Love & kisses to you Jo & Rebecca,


  4. I’m new here. Of course, I figured something was up when you posted that picture of your toes waving in the hospital, but I had no idea, really. Since then I have read your blog cover to cover. Shit, Linds! Aside from that, I just want to say Hi from Berlin. Your words are so brilliant. Thank you for sharing them.

    • Linds says:

      Hi Christine! Thanks for stopping by. Great to hear from you, you were always one of my favorates. What are you doing in Berlin? Do you live there?

  5. patricia says:

    Taking a leap here – a friend shared an incredible book with me “Dying to be me – my journey from cancer, to near death to true healing” by anita moorjani – – I don’t know you, just read your incredible piece on advertising and had an inclination to share. feel free to tell me to “f*** off” – will understand. though thank you for your brillance. keep sharing your amazing voice.

    • Well then, please fuck off. It’s tough enough for Linds to fight this cancer battle. Don’t make it worse by having him entertain your magical thinking. Stop using people as your guinea pigs.

  6. Chris says:

    Hello. I work in advertising. I stumbled onto your ‘A Short lesson in Perspective’ post through an industry friend via a social network. It wasn’t anything I haven’t heard, said, thought, experienced or imagined before, but the fact that what you wrote was all too familiar to me was what was so powerful about it. So I read your bio. You have cancer. My grandmother had cancer and passed last year, right before I got married.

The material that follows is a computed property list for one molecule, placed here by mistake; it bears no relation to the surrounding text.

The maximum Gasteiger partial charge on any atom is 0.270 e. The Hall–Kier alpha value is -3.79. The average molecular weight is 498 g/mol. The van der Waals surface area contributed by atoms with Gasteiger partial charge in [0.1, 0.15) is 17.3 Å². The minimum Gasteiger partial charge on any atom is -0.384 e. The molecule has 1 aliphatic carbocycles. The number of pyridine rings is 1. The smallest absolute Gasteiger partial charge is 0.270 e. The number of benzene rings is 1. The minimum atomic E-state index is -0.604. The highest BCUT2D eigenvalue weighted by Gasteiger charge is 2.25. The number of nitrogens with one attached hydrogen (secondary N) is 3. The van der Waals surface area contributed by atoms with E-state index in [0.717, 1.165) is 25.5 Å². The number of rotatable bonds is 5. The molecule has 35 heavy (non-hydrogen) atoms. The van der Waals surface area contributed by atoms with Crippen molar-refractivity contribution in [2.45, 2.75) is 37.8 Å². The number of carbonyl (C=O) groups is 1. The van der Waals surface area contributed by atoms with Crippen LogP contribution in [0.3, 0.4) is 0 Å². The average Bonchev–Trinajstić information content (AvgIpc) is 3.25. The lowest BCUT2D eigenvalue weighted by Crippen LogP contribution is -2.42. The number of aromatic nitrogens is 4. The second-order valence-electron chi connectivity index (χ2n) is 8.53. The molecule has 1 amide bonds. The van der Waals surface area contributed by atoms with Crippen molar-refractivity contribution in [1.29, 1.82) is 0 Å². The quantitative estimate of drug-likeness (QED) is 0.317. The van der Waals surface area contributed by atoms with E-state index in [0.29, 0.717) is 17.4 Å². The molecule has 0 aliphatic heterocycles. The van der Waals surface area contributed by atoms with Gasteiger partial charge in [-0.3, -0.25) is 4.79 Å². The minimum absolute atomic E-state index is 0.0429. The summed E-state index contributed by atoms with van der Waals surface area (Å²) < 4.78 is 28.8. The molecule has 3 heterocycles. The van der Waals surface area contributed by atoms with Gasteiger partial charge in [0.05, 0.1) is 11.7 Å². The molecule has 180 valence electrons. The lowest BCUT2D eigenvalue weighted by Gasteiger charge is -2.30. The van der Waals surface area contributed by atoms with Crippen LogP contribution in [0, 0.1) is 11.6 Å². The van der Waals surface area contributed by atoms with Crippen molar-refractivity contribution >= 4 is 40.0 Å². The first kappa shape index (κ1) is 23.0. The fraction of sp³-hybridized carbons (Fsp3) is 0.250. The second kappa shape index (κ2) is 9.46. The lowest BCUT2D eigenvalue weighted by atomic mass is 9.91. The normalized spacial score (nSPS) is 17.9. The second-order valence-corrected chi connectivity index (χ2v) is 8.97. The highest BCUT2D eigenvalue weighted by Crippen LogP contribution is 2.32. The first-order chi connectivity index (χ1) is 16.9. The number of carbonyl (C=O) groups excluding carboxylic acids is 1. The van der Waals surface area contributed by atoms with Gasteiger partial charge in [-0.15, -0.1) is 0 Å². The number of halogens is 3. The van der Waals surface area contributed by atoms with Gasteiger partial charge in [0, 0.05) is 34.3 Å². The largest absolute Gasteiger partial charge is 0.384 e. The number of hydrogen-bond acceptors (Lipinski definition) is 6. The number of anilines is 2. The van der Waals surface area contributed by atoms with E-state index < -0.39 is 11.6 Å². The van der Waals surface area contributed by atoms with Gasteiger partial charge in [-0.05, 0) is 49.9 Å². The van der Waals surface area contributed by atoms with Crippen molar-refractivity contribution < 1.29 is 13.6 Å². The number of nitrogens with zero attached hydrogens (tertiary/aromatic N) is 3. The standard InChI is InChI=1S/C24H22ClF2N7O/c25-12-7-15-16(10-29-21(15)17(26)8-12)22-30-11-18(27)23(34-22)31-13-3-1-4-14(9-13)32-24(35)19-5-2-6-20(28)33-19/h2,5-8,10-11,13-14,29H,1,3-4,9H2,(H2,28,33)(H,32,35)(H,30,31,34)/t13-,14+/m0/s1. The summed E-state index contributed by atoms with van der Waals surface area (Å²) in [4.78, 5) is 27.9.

So here’s where I get to my great point.

    My grandmother was diagnosed with lung cancer for about a year and half before she passed, she probably had it for a lot longer than that, she smoked her entire life. She died not from cancer, but from pneumonia.

    So my point? as far as I can remember my grandmother never mentioned ‘the cancer’, she lived with us, and I never heard her say anything about it. She complained about normal things like the drafty window and the heat in summer, she would tell me how great a girl I have and how excited she was to attend my wedding. She never made it, and now I’m starting to get a bit teary, but yeah, the point. The point is that life can either suck, or it can be great, and up till the point where my grandmother passed I was the constant pessimist. I’m still pretty pessimistic, but my grandmother taught me, inadvertently, to have a greater perspective on things, and your post, the one I found via an industry friend had brought back a lot of feelings about my own life in advertising and outside of it.

    This message is already longer than you probably care to read, but I’d just like to end this self-indulgent keyboard mashing with saying thank you for writing and at the very least your message has helped one stranger regain his perspective.

    thank you.